Hot off the press – new titles added – The British Newspaper Archive Blog

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Hot off the press – new titles added

This past week we released 105,098 pages to The Archive.  In time for International Women’s Day we are thrilled to add nine new titles to our Suffragette Collection.  We have also  updated four existing titles including The Globe for which we now have editions spanning 1804 to 1921, and our recently added Scottish title The North Star and Farmer’s Chronicle for which we now have a run from 1893 to 1911.

Our new titles represent the full spectrum of the feminist and suffrage movements, from conservative to militant.  The earliest title, published by Lady Somerset, The Woman’s Signal described itself as ‘A weekly paper for all women, about their interests, in the home and in the wider world’ and dealt with both the private and public sphere of women in the late nineteenth century.

It may surprise some readers to see that both the Church, and Conservatives had dedicated Suffrage titles.  The Church League for Women’s Suffrage even changed its name to The Church Militant in 1918.  Presided over by The Right Rev. the Lord Bishop of Lincoln the first edition declared the organisation’s objectives

The objects are to band together, on a non-party basis, Suffragists of every shade of opinion who are Church people in order to

1. Secure for women the Parliamentary Vote as it is or may be granted to men.

2. Use the power thus obtained to establish equality of rights and opportunities between the sexes.

3. Promote the moral, social, and industrial well-being of the community.

While titles like The Common Cause ran for many decades, often undergoing several changes of ownership and title changes, some Suffrage titles had extremely short runs.  The Suffragist appears to have published only a single issue in October 1909.  The paper has a satirical tone and is dominated by cartoons signed by an Osmond Garrick.  You can learn more about each of the titles we have added to this week by clicking on their names. On each paper’s title page you can read a FREE sample issue, learn more about our current holdings, and our plans for digitisation.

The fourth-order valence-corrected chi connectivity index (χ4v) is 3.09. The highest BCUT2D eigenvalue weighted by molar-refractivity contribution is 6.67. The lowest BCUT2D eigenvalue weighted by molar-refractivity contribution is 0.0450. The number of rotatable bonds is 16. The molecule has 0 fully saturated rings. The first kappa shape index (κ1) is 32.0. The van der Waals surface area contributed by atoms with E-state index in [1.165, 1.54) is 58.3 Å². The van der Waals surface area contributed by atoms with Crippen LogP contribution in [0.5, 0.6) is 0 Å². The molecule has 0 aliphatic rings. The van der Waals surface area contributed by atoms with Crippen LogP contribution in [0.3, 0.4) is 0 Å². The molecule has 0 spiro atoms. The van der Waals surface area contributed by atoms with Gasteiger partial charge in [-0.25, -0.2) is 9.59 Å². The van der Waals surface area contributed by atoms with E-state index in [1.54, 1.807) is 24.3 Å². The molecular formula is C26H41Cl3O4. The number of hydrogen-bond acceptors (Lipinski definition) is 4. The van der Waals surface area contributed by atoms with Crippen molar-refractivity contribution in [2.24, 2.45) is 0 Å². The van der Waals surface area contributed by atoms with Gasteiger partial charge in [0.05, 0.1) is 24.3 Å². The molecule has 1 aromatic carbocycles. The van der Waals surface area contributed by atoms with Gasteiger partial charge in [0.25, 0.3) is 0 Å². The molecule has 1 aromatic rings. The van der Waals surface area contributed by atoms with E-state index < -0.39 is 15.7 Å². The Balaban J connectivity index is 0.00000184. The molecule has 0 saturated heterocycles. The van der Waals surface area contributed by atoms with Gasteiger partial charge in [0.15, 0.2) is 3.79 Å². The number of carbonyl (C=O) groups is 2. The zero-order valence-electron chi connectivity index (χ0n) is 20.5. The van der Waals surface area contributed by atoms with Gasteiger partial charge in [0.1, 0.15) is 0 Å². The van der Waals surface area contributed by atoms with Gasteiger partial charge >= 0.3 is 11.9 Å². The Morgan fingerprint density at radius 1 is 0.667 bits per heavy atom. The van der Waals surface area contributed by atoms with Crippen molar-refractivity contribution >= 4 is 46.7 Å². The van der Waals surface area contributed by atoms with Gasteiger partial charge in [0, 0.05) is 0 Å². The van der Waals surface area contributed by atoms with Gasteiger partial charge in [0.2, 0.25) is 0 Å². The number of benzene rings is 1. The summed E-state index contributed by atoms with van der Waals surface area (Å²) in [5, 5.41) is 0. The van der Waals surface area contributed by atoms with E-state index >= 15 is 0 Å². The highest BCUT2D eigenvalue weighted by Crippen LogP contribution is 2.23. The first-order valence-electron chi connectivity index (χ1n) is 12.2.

New Titles
Title
Years added
Church League for Women’s Suffrage 1912-1928
Common Cause 1914-1924, 1928, 1930-1933
Conservative and Unionist Women’s Franchise Review 1910-1916
Free Church Suffrage Times 1913-1920
Suffragist 1909
Woman’s Signal 1894-1899
Women’s Franchise 1907-1911
Women’s Suffrage 1907
Women’s Suffrage Record 1903-1904, 1906

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You can keep up to date with all the latest additions by visiting the recently added page.  You can even look ahead to see what we’re going to add tomorrow.

Updated Titles
Title
Years added
Globe 1838-1839, 1871, 1873-1875, 1908-1909
Lincolnshire Chronicle 1851
Newcastle Evening Chronicle 1946-1947, 1949-1956, 1958-1960
North Star and Farmers’ Chronicle 1893-1894, 1904

 

 

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3 comments On Hot off the press – new titles added

  • My guess re: “But…any reason why this couldn’t have just been done under the title Incredible Hulk?” is that it has to do with the seeming work on rebranding Jennifer Walters as another ‘Hulk’ instead of ‘She-Hulk’ (both in terms of getting out of the She-Male Hero Name trap like they did with Carol Danvers as Captain Marvel and taking advantage of Marvel now tending to use DC’s trick of having two or three related heroes with the same name). We’ve already seen that she’s being referred to as such in the new AVENGERS title; I imagine that she’s either continuing her HULK title or getting a new INCREDIBLE HULK title. To give Bruce the classic title would (rightfully in a historical sense) establish him as the Hulk who readers should pay attention to at Jennifer’s expense as they work to rebrand her.

  • The most unusual and delicious hot chocolate I ever had was in Brussels. I was given a glass of hot milk and on top was a small white dish filled with dark chocolate chips. I mixed the chocolate into the milk myself and I have to say it was the most delicious hot chocolate I have ever tasted.

  • Thanks Andrew- very useful.

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